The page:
What About the Kids? Conflict, Uncertainty Cloud Youth Issues in 2016 Election

The 2016 presidential election has been anything but conventional. Democrats Hillary Clinton and Bernie Sanders, and Republican Donald Trump have thrown out a wide range of policies with an even wider range of supposed facts backing them up. While the election is unlike any the U.S. has ever seen – with more heated rhetoric and theatrics than ever before – it is undoubtedly important.

The next president will influence economic, domestic and foreign policy that will impact nearly every demographic in America. Polls suggest that next president will be Clinton. The latest Quinnipiac poll from June 1 has her beating Trump by four points.

Youths have garnered a lot of attention in this election cycle, particularly over their involvement with and large support for Sanders. However, while some youth-related issues have been discussed throughout the campaigns, others have flown under the radar. While education and immigration have been debated, juvenile justice, child welfare and homelessness have barely been discussed at all.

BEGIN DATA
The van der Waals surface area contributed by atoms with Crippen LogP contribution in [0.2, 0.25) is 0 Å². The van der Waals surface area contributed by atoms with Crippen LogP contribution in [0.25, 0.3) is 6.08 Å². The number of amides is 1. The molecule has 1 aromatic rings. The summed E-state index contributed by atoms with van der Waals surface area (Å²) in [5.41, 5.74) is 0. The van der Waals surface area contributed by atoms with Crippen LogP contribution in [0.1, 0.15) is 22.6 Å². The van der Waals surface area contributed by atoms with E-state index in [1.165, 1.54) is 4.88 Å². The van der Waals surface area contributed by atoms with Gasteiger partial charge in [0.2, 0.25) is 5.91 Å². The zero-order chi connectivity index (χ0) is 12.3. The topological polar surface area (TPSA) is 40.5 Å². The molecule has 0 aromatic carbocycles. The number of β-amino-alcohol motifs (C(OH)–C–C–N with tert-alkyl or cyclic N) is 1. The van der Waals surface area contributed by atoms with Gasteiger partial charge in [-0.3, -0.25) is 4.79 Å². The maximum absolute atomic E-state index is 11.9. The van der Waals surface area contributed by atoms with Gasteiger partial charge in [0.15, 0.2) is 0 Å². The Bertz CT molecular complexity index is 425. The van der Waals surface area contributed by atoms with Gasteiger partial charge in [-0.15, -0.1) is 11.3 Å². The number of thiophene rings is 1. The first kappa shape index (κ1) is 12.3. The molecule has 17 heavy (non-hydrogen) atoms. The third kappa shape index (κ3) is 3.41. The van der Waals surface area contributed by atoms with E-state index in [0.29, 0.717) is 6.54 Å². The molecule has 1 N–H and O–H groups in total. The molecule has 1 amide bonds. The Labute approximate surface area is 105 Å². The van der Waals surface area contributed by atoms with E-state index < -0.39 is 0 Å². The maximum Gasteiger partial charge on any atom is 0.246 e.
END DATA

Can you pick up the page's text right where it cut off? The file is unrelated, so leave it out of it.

Several issues cloud the education sector across America. Budgets have been slashed and debates rage over Common Core and public college affordability. But before getting into these issues and where the candidates stand on them, how many people are affected by public education policies?

Roughly 50 million students attend public primary and secondary schools, and approximately 13 million students are enrolled in public colleges or universities, according to the U.S. Department of Education.

Slashes to public school budgets could mean fewer resources and opportunities for these 50 million students. Chicago Public Schools, which has about 600 schools educating roughly 400,000 students, cut $200 million from its fiscal year 2016 budget in an effort to close the $1.1 billion operating deficit, according to the CPS website.